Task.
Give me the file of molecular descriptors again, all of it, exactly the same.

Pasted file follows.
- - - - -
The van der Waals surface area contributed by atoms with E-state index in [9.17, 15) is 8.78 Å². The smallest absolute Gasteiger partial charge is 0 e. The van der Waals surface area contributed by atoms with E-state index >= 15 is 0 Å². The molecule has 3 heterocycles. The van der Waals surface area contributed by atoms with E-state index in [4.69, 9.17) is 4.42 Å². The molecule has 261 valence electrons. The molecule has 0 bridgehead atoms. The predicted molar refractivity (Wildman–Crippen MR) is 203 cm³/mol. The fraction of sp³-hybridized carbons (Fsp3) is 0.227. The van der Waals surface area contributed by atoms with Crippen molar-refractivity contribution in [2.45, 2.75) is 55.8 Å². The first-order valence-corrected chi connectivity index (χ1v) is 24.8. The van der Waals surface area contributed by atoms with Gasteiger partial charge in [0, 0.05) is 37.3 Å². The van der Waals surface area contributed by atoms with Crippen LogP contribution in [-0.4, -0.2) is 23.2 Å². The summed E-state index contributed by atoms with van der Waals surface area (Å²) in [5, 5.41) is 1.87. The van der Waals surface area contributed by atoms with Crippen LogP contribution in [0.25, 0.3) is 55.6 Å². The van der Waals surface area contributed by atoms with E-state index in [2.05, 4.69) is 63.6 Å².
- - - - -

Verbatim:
The van der Waals surface area contributed by atoms with E-state index in [9.17, 15) is 8.78 Å². The smallest absolute Gasteiger partial charge is 0 e. The van der Waals surface area contributed by atoms with E-state index >= 15 is 0 Å². The molecule has 3 heterocycles. The van der Waals surface area contributed by atoms with E-state index in [4.69, 9.17) is 4.42 Å². The molecule has 261 valence electrons. The molecule has 0 bridgehead atoms. The predicted molar refractivity (Wildman–Crippen MR) is 203 cm³/mol. The fraction of sp³-hybridized carbons (Fsp3) is 0.227. The van der Waals surface area contributed by atoms with Crippen molar-refractivity contribution in [2.45, 2.75) is 55.8 Å². The first-order valence-corrected chi connectivity index (χ1v) is 24.8. The van der Waals surface area contributed by atoms with Gasteiger partial charge in [0, 0.05) is 37.3 Å². The van der Waals surface area contributed by atoms with Crippen LogP contribution in [-0.4, -0.2) is 23.2 Å². The summed E-state index contributed by atoms with van der Waals surface area (Å²) in [5, 5.41) is 1.87. The van der Waals surface area contributed by atoms with Crippen LogP contribution in [0.25, 0.3) is 55.6 Å². The van der Waals surface area contributed by atoms with E-state index in [2.05, 4.69) is 63.6 Å².